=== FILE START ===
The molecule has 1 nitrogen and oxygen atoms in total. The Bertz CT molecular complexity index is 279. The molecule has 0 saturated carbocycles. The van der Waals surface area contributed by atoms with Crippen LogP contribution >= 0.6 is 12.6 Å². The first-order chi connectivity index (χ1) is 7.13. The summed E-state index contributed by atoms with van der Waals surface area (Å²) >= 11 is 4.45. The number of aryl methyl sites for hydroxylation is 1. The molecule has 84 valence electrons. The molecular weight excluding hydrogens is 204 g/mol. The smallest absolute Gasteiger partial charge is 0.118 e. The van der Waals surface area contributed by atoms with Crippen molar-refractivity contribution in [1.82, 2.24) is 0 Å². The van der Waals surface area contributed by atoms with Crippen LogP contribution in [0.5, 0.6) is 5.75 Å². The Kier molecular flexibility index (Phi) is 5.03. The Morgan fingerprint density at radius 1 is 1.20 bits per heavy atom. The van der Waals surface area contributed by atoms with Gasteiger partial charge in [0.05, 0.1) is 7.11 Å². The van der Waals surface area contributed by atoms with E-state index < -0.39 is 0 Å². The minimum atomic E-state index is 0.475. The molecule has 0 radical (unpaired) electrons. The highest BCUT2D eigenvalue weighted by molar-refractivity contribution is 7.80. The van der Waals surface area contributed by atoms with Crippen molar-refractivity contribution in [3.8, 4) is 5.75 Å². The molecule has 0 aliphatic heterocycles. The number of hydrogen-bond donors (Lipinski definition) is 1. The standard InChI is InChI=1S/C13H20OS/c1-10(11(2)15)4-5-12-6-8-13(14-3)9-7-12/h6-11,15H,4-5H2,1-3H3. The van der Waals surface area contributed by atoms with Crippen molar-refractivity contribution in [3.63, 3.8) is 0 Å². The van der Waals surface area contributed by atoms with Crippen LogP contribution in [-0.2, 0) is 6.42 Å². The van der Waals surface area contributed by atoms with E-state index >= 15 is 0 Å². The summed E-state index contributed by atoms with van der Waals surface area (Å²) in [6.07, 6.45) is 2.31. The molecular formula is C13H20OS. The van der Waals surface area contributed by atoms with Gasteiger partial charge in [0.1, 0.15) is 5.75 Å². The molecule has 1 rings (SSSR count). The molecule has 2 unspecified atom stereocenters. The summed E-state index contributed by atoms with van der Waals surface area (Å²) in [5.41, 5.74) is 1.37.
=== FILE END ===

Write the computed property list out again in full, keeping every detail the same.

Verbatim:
The molecule has 1 nitrogen and oxygen atoms in total. The Bertz CT molecular complexity index is 279. The molecule has 0 saturated carbocycles. The van der Waals surface area contributed by atoms with Crippen LogP contribution >= 0.6 is 12.6 Å². The first-order chi connectivity index (χ1) is 7.13. The summed E-state index contributed by atoms with van der Waals surface area (Å²) >= 11 is 4.45. The number of aryl methyl sites for hydroxylation is 1. The molecule has 84 valence electrons. The molecular weight excluding hydrogens is 204 g/mol. The smallest absolute Gasteiger partial charge is 0.118 e. The van der Waals surface area contributed by atoms with Crippen molar-refractivity contribution in [1.82, 2.24) is 0 Å². The van der Waals surface area contributed by atoms with Crippen LogP contribution in [0.5, 0.6) is 5.75 Å². The Kier molecular flexibility index (Phi) is 5.03. The Morgan fingerprint density at radius 1 is 1.20 bits per heavy atom. The van der Waals surface area contributed by atoms with Gasteiger partial charge in [0.05, 0.1) is 7.11 Å². The van der Waals surface area contributed by atoms with E-state index < -0.39 is 0 Å². The minimum atomic E-state index is 0.475. The molecule has 0 radical (unpaired) electrons. The highest BCUT2D eigenvalue weighted by molar-refractivity contribution is 7.80. The van der Waals surface area contributed by atoms with Crippen molar-refractivity contribution in [3.8, 4) is 5.75 Å². The molecule has 0 aliphatic heterocycles. The number of hydrogen-bond donors (Lipinski definition) is 1. The standard InChI is InChI=1S/C13H20OS/c1-10(11(2)15)4-5-12-6-8-13(14-3)9-7-12/h6-11,15H,4-5H2,1-3H3. The van der Waals surface area contributed by atoms with Crippen molar-refractivity contribution in [3.63, 3.8) is 0 Å². The van der Waals surface area contributed by atoms with Crippen LogP contribution in [-0.2, 0) is 6.42 Å². The van der Waals surface area contributed by atoms with E-state index >= 15 is 0 Å². The summed E-state index contributed by atoms with van der Waals surface area (Å²) in [6.07, 6.45) is 2.31. The molecular formula is C13H20OS. The van der Waals surface area contributed by atoms with Gasteiger partial charge in [0.1, 0.15) is 5.75 Å². The molecule has 1 rings (SSSR count). The molecule has 2 unspecified atom stereocenters. The summed E-state index contributed by atoms with van der Waals surface area (Å²) in [5.41, 5.74) is 1.37.